Lawsuit challenges Mississippi licensing requirements for eyebrow threaders
JACKSON, Miss. (WLBT) - A lawsuit was filed in federal court Tuesday against Attorney General Jim Hood and the Cosmetology Board, challenging Mississippi’s law requiring eyebrow threaders to obtain an esthetician’s license to practice.
In order to obtain the esthetician’s license, eyebrow threaders must complete 600 hours of instructions over a minimum of 15 weeks and pass two exams, but the classes do not cover eyebrow threading.
By comparison, emergency medical technicians are only required to complete 165 hours of training in Mississippi.
Eyebrow threading is a technique that uses a single strand of cotton thread to remove unwanted hair. It does not involve skin-to-skin contact between the threading artist and customer, does not reuse the same tools on different customers, and does not involve the use of sharp implements, harsh chemicals, or heat.
The lawsuit was filed by the Mississippi Justice Institute on behalf of Dipa Bhattarai, an eyebrow threader and Ole Miss graduate student.
Bhattarai grew up in Nepal and learned how to thread at a young age from her family. She came to Mississippi after receiving a scholarship to attend Mississippi University for Women. She and her brother opened and ran a successful threading business before she was fined and shut down by the state Board of Cosmetology.
”My friends loved it when I threaded their eyebrows for them, and kept telling me I should open a business,” said Bhattarai. “I knew it was a great opportunity to bring together my passion for threading and my dream of owning a business.”
The Mississippi Center for Public Policy is representing the 25-year-old Oxford resident in the federal lawsuit to stop the license requirement. The organization contends that the board requires an esthetician’s license that does not test threading.
”Our client is just trying to pursue the American Dream, by putting her own skills and work ethic to use in a safe and worthwhile trade,” said Aaron Rice, the Director of the Mississippi Justice Institute. “Unnecessary laws and regulations are preventing her from doing that. We want to help people like her fight back against this kind of job-killing red tape.”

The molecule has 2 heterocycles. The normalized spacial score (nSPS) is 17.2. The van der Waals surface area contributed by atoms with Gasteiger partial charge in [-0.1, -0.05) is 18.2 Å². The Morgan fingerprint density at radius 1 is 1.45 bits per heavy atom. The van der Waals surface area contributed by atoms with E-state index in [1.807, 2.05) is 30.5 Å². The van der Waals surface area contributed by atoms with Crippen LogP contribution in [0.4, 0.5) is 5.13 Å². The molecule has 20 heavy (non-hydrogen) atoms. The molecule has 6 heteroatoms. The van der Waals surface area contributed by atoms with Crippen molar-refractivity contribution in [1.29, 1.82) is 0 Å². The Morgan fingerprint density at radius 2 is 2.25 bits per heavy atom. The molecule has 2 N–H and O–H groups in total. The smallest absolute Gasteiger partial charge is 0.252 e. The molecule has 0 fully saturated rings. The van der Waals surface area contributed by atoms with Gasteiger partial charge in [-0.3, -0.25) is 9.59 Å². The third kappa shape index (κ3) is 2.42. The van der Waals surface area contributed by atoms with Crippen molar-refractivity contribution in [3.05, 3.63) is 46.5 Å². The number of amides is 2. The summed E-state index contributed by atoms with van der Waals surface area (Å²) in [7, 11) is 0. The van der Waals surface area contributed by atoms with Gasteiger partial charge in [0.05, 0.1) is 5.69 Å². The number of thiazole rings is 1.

Bhattarai hopes to re-open her business so she can continue to thread, while training and employing other threaders in Mississippi.
“Eyebrow threading is very safe. It does not require any chemical or blade or nothing,” she said. “It is a very safe technique, and I honestly do not believe that this kind of regulation should be put in place for as to stop threading."
The lawsuit argues that Mississippi’s licensing scheme violates the due process and equal protection rights of unlicensed eyebrow threaders.
“Mississippi’s ban on unlicensed eyebrow threading has nothing to do with public health and safety,” said Rice. “It is an unconstitutional giveaway to special interest groups who want to eliminate their competition. Laws like these hurt workers of modest means and young people like our client who are just trying to get their start in life.”
The public policy agency states that licenses required for professions like florists and interior decorators are unnecessary.
“In Mississippi we license 66 jobs that are considered low income or middle income jobs,” said Rice. “All of these regulations are killing jobs in Mississippi,and it’s making it much harder than it needs to be for entrepreneurs."
Licensed eyebrow threader Mandeep Rekhi owns the Beautiful Arch Salon in Jackson. The business owner disagrees with the lawsuit and said the state requirements help practitioners properly care for the client and keep their salon sanitary and up to code.
“I feel it’s not fair to us because I went to school for that, and I had to spend that 600 hours, of course money,” said Rekhi. “So it’s definitely not fair with us."
A similar Texas law was struck down by the Texas Supreme Court in 2015. Louisiana, Tennessee, and Arizona all repealed their licensing requirements for eyebrow threading after lawsuits were filed in those states.
Attorney General Jim Hood and the Board of Cosmetology will have 21 days from service of the lawsuit to respond.
Officials with the State Board of Cosmetology were not available for comment.
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